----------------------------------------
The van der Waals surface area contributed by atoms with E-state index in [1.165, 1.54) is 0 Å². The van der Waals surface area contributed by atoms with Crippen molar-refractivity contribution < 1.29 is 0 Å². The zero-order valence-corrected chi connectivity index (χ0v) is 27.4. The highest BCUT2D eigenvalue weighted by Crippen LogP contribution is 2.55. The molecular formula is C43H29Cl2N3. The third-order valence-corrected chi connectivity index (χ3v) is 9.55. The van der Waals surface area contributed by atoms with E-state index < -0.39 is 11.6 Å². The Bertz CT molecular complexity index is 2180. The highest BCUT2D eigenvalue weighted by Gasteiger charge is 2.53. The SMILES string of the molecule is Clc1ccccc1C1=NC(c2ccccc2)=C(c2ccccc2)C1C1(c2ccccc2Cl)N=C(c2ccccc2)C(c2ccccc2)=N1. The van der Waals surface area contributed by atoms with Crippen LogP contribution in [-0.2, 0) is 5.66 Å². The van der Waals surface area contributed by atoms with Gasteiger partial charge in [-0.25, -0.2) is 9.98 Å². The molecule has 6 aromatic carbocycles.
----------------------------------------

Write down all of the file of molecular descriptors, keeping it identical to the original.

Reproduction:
The van der Waals surface area contributed by atoms with E-state index in [1.165, 1.54) is 0 Å². The van der Waals surface area contributed by atoms with Crippen molar-refractivity contribution < 1.29 is 0 Å². The zero-order valence-corrected chi connectivity index (χ0v) is 27.4. The highest BCUT2D eigenvalue weighted by Crippen LogP contribution is 2.55. The molecular formula is C43H29Cl2N3. The third-order valence-corrected chi connectivity index (χ3v) is 9.55. The van der Waals surface area contributed by atoms with E-state index < -0.39 is 11.6 Å². The Bertz CT molecular complexity index is 2180. The highest BCUT2D eigenvalue weighted by Gasteiger charge is 2.53. The SMILES string of the molecule is Clc1ccccc1C1=NC(c2ccccc2)=C(c2ccccc2)C1C1(c2ccccc2Cl)N=C(c2ccccc2)C(c2ccccc2)=N1. The van der Waals surface area contributed by atoms with Crippen LogP contribution in [-0.2, 0) is 5.66 Å². The van der Waals surface area contributed by atoms with Gasteiger partial charge in [-0.25, -0.2) is 9.98 Å². The molecule has 6 aromatic carbocycles.